[epistemic status: articulation of a position I kind of believe and think is under-articulated, but am unsure of the strength of]
I think EA has a lot of great ideas. I wish more people in the world deeply understood them, and took ~EA principles seriously. I'm very into people studying the bodies of knowledge that EA has produced, and finding friends and mentors in the ecosystem.
But I also think that EA is still a tiny corner of the world, and that there's a lot of important networks and knowledge beyond it. When I think about optimal allocation of people who are bought into EA, I want quite a lot of those people to go out and interact with different systems in the world, different peer groups; and learn from them, make connections.
In principle this should be pretty accessible. Except I worry about our implicit social structures sending the message "all the cool people hang around the centrally EA spaces" in a way that doesn't really support people to actually go and do these exploring moves while being engaged in and encouraged by EA.
I think that this is one of the (if not the) most important problems to fix in EA messaging / status-granting. Note that I don't think we want to slow down people coming in to the EA bubble -- I think it's often healthy and good for people to get up to speed on a lot of stuff, to give them better context for subsequent decisions. So the challenge is to encourage people to graduate to exploring without making exploring itself so high-status that people jump directly there without learning the cool stuff that EA has to offer first.
What could we do about it? Some options:
- Encourage a narrative something like "when your EA learning slows down, that's often the time to dive back into the wider world"
- Celebrate people who follow this trajectory
- Make sure that community support structures are helpful and functional for people who have a lot of EA knowledge but are now exploring rather than "full time EA professionals"
I'd be keen to see fleshed out versions of these, or other ideas.
Absent good fixes here, I'm inclined to celebrate a certain amount of EA disillusionment: it seems important that a fraction of super talented people go and explore different areas, and if that's easier to access given disillusionment with EA then so much the worse for people's good opinions of EA. But this seems worse if something else could work, because of bad feeling, and making it harder for people to stop exploring mode and start working with the core of the community when that's correct.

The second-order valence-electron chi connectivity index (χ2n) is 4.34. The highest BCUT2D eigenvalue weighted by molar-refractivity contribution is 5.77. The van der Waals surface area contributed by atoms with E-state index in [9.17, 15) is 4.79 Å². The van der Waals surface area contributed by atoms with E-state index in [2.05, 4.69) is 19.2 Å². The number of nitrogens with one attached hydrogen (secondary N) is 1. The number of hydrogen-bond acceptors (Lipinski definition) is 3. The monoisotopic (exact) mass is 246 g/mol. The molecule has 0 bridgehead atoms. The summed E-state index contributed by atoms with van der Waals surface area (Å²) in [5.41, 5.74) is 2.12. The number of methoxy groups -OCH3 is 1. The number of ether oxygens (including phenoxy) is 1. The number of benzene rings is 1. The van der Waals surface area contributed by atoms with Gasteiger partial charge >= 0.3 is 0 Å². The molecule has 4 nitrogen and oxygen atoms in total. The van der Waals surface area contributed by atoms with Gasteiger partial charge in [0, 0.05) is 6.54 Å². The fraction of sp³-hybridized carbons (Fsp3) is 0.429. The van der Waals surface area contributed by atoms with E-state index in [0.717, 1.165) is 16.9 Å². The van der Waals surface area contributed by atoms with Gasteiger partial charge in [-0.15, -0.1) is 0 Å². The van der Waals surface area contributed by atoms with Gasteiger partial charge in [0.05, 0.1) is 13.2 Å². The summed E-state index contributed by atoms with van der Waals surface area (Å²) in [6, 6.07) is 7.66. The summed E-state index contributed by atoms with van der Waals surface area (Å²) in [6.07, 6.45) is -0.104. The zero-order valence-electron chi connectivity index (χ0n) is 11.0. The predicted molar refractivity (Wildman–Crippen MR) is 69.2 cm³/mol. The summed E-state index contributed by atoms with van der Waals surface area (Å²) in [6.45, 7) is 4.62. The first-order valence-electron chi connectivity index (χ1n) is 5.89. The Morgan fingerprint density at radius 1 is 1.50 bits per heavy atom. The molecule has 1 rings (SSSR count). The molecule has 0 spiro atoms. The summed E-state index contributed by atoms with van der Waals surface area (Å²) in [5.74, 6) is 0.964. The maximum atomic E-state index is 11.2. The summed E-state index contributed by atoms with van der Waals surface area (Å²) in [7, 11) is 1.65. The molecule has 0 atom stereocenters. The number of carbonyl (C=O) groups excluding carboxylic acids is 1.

N.B. I'm making a directional claim here. Of course it's quite possible to imagine getting to a stage where too many people go and explore, evaporating the pool of people trying to work on the most crucial things. What would be too much exploration? My guess is that in equilibrium the ideal might be between 10% and 20% of the people who are sufficiently skilled up to do really important work in the core should be exploring instead. And a larger group around them who can't yet find crucial work in the core (but hope to some day) should also do this. But I don't put that much stock in my numbers; I'm interested in takes from people who would go higher or lower.
Another candidate: wanting people who can think for themselves, but granting social status to people who appear to come to the same conclusions as leadership.
This seems like a helpful sentiment for the community. To share a personal experience, my first full-time job wasn’t in EA, and I’m pretty glad I did it.
I worked at an early stage startup. There were lots of opportunities to take on responsibility and learn from experience by talking with customers and investors, hiring new people, and shipping software. The founders were much more experienced and accomplished than I was, and seeing how they worked taught me a lot. I’m of the opinion that work performance is heavy tailed, and finding people far more capable than me was really helpful for showing me what’s possible and how to get there.
The impact of the startup was mildly positive in my opinion, but the main value for me was educational. I stayed engaged with EA the entire time via friends, EA Global, and honestly mainly this website. My employer matched some of my donations, and I was able to work on some AI alignment-adjacent stuff (reducing racial bias in student loan approvals!), both of which helped me feel more motivated. I do regret staying too long: I stayed nearly three full years, which was more than I probably needed, but now I’m happily back in EA-land working on technical AI safety.
On the current margin I would encourage more young people to work at high performance organizations for short periods of time to learn how the sausage is made. You can stay in touch with EA and come back later with more skills and experience for direct work.
I've been taking a break from the EA community recently, and part of the reasoning behind this has been in search of a project/job/etc that I would have very high "traction" on. E.g. the sort of thing where I gladly spend 80+ hours per week working on it, and I think about it in the shower.
So one heuristic for leaving and exploring could be "if you don't feel like you've found something you could have high traction on and excel at, and you haven't spent at least X months searching for such a thing, consider spending time searching"